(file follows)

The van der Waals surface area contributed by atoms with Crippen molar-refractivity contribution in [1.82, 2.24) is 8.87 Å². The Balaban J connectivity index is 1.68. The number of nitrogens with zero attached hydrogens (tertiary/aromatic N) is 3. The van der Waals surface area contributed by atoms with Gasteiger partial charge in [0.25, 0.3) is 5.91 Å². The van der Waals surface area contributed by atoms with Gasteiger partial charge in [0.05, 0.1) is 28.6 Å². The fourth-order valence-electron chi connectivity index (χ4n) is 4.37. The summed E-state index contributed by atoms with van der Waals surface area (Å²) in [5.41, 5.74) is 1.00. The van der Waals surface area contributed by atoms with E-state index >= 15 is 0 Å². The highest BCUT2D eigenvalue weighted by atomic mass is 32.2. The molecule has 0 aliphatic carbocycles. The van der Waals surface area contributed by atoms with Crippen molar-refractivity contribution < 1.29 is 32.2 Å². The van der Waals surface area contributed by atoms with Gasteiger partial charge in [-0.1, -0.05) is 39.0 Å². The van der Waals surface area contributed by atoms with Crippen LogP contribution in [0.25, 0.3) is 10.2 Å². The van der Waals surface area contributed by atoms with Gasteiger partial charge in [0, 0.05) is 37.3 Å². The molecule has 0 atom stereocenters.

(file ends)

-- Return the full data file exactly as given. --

The van der Waals surface area contributed by atoms with Crippen molar-refractivity contribution in [1.82, 2.24) is 8.87 Å². The Balaban J connectivity index is 1.68. The number of nitrogens with zero attached hydrogens (tertiary/aromatic N) is 3. The van der Waals surface area contributed by atoms with Gasteiger partial charge in [0.25, 0.3) is 5.91 Å². The van der Waals surface area contributed by atoms with Gasteiger partial charge in [0.05, 0.1) is 28.6 Å². The fourth-order valence-electron chi connectivity index (χ4n) is 4.37. The summed E-state index contributed by atoms with van der Waals surface area (Å²) in [5.41, 5.74) is 1.00. The van der Waals surface area contributed by atoms with E-state index >= 15 is 0 Å². The highest BCUT2D eigenvalue weighted by atomic mass is 32.2. The molecule has 0 aliphatic carbocycles. The van der Waals surface area contributed by atoms with Crippen molar-refractivity contribution < 1.29 is 32.2 Å². The van der Waals surface area contributed by atoms with Gasteiger partial charge in [-0.1, -0.05) is 39.0 Å². The van der Waals surface area contributed by atoms with Crippen LogP contribution in [0.25, 0.3) is 10.2 Å². The van der Waals surface area contributed by atoms with Gasteiger partial charge in [0, 0.05) is 37.3 Å². The molecule has 0 atom stereocenters.